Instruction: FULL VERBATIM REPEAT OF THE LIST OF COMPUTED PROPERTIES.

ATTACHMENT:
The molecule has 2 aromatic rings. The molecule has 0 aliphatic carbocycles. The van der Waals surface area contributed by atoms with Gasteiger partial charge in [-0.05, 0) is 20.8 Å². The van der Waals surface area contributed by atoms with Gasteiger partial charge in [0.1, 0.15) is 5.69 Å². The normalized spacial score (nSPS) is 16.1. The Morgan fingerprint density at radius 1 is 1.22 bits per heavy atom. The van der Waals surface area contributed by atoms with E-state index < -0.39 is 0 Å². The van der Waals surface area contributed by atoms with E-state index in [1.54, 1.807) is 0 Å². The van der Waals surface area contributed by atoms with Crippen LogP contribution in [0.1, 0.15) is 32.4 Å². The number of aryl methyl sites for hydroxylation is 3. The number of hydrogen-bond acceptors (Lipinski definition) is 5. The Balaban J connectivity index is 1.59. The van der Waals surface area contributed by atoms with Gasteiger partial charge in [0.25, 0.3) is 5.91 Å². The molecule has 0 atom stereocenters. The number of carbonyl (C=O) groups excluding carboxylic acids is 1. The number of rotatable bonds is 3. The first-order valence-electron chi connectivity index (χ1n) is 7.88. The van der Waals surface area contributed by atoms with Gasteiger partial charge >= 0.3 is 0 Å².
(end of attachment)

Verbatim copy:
The molecule has 2 aromatic rings. The molecule has 0 aliphatic carbocycles. The van der Waals surface area contributed by atoms with Gasteiger partial charge in [-0.05, 0) is 20.8 Å². The van der Waals surface area contributed by atoms with Gasteiger partial charge in [0.1, 0.15) is 5.69 Å². The normalized spacial score (nSPS) is 16.1. The Morgan fingerprint density at radius 1 is 1.22 bits per heavy atom. The van der Waals surface area contributed by atoms with E-state index < -0.39 is 0 Å². The van der Waals surface area contributed by atoms with E-state index in [1.54, 1.807) is 0 Å². The van der Waals surface area contributed by atoms with Crippen LogP contribution in [0.1, 0.15) is 32.4 Å². The number of aryl methyl sites for hydroxylation is 3. The number of hydrogen-bond acceptors (Lipinski definition) is 5. The Balaban J connectivity index is 1.59. The van der Waals surface area contributed by atoms with Gasteiger partial charge in [0.25, 0.3) is 5.91 Å². The molecule has 0 atom stereocenters. The number of carbonyl (C=O) groups excluding carboxylic acids is 1. The number of rotatable bonds is 3. The first-order valence-electron chi connectivity index (χ1n) is 7.88. The van der Waals surface area contributed by atoms with Gasteiger partial charge >= 0.3 is 0 Å².